Quebec History Marianopolis College

Date Published:

L’Encyclopédie de l’histoire du Québec / The Quebec History Encyclopedia


Ninety-Two Resolutions


Ninety-Two Resolutions. These resolutions were passed in the Legislative Assembly of Lower Canada in February, 1834, and constituted a sort of declaration of rights on the part of the patriote party. They were drafted by A. N. Morin, but were inspired by L. J. Papineau. They demanded the application of the elective principle to the political institutions of the province, after the American model; but did not advocate, in any explicit way, the introduction of responsible government. Lord Aylmer, the governor-general of Canada at that time, in an analysis of the resolutions, maintained that "eleven of them represented the truth; six contained truth mixed with falsehood; sixteen were wholly false; seventeen were doubtful; twelve were ridiculous; seven repetitions; fourteen consisted of abuse; four were both false and seditious; and the remaining five were indifferent." The text of the resolutions will be found in W. P. M. Kennedy (ed.), Statutes, treaties, and documents of the Canadian constitution (Oxford, 1930).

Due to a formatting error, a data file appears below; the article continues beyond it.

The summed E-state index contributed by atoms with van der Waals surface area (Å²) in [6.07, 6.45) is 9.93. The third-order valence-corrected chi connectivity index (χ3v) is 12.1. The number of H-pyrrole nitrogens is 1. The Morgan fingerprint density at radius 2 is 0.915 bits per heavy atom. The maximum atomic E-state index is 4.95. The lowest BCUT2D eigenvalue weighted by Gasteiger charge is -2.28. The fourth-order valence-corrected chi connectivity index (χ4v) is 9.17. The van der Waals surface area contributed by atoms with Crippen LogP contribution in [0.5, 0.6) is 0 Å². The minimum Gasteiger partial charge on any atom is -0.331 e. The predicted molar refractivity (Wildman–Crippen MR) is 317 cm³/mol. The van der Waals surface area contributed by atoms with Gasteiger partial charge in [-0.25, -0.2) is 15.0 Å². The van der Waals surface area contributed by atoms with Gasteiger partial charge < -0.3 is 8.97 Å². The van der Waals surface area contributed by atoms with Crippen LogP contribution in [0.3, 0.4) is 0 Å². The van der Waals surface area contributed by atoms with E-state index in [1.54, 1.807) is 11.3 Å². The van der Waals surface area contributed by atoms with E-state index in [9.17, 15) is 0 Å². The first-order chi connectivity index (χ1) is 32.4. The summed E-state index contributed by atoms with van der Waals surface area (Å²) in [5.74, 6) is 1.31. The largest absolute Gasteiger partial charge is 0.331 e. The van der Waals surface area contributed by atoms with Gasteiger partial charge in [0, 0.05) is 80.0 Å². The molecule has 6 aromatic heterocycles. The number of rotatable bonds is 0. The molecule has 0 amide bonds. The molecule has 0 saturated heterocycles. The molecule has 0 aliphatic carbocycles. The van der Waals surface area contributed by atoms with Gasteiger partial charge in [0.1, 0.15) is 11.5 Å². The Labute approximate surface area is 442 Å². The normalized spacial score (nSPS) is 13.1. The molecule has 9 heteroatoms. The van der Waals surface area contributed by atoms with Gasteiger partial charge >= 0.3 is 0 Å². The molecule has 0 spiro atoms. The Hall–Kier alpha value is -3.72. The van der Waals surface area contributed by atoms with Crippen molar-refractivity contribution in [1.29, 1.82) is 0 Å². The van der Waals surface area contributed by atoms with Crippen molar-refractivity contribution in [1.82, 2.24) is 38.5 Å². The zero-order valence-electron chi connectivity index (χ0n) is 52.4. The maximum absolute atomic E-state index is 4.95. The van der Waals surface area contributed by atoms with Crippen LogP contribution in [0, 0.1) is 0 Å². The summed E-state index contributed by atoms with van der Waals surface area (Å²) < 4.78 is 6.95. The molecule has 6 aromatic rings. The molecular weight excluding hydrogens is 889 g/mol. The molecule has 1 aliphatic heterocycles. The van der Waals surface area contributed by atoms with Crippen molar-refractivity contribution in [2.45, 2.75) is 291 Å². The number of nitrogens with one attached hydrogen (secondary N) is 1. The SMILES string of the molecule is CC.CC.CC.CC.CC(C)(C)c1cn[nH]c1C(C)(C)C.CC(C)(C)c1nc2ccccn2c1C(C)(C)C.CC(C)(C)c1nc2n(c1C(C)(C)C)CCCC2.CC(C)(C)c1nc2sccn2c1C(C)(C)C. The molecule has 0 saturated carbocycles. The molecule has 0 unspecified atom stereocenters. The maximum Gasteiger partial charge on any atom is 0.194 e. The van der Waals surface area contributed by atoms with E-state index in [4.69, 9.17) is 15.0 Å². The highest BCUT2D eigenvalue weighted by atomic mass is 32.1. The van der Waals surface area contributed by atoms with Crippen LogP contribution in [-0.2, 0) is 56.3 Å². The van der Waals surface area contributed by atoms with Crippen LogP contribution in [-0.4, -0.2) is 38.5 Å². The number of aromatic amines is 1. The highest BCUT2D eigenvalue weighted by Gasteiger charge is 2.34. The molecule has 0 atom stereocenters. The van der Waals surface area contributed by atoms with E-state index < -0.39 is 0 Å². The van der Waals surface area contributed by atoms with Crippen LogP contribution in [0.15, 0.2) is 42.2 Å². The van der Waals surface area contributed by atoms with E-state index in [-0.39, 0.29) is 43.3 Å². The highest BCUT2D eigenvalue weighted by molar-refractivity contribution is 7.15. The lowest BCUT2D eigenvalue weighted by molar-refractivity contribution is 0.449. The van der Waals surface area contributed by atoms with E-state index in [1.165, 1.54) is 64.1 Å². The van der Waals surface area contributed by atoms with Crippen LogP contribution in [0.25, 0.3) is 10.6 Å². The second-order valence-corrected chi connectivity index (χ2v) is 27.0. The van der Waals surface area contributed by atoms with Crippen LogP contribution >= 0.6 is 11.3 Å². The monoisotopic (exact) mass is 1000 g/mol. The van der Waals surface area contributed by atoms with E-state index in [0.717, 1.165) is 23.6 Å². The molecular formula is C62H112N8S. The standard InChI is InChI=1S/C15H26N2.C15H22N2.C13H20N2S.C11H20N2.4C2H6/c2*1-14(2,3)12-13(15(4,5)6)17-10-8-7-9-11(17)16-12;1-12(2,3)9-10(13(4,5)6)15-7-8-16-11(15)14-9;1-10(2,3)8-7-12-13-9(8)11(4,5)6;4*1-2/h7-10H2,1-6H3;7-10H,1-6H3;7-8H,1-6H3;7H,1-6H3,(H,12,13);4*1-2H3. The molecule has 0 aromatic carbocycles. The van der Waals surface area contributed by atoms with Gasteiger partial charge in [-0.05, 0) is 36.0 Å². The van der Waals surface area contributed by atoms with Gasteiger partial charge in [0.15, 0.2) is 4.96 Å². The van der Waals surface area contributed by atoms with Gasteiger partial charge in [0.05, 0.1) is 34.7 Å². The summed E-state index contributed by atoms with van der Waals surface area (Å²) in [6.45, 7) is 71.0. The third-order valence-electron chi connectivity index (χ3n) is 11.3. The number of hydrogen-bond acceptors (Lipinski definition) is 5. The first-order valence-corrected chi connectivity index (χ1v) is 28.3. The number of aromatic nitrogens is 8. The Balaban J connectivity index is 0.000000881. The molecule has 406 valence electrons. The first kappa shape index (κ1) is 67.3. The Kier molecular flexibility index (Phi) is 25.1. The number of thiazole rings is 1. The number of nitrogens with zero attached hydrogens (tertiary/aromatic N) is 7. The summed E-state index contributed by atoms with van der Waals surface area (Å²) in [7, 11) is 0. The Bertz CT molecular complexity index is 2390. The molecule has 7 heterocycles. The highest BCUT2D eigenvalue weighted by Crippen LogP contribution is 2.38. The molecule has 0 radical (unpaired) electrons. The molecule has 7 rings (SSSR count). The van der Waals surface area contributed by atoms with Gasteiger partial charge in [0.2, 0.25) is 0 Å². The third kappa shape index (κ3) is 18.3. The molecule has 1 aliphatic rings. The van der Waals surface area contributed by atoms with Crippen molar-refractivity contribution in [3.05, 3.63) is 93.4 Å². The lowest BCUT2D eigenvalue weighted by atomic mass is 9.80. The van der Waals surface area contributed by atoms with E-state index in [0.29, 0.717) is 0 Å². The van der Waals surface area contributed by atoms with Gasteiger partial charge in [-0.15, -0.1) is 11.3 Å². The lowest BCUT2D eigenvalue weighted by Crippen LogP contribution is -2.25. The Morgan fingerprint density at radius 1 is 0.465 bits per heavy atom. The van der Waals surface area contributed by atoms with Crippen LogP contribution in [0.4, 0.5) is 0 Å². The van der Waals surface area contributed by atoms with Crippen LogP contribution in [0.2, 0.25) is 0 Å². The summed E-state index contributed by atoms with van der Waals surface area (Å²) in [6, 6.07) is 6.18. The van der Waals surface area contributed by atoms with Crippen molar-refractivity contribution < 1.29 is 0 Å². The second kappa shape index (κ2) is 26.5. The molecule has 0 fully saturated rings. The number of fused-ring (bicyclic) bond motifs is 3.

[The full text, in French, of the 92 resolutions is to be found at this site, or alternatively here in PDF format. Clearly, not everyone has the same negative perception of the resolutions that Governor Aylmer had.]

Source: W. Stewart WALLACE, ed., The Encyclopedia of Canada, Vol. V, Toronto, University Associates of Canada, 1948, 401p., p. 8.

© 2004 Claude Bélanger, Marianopolis College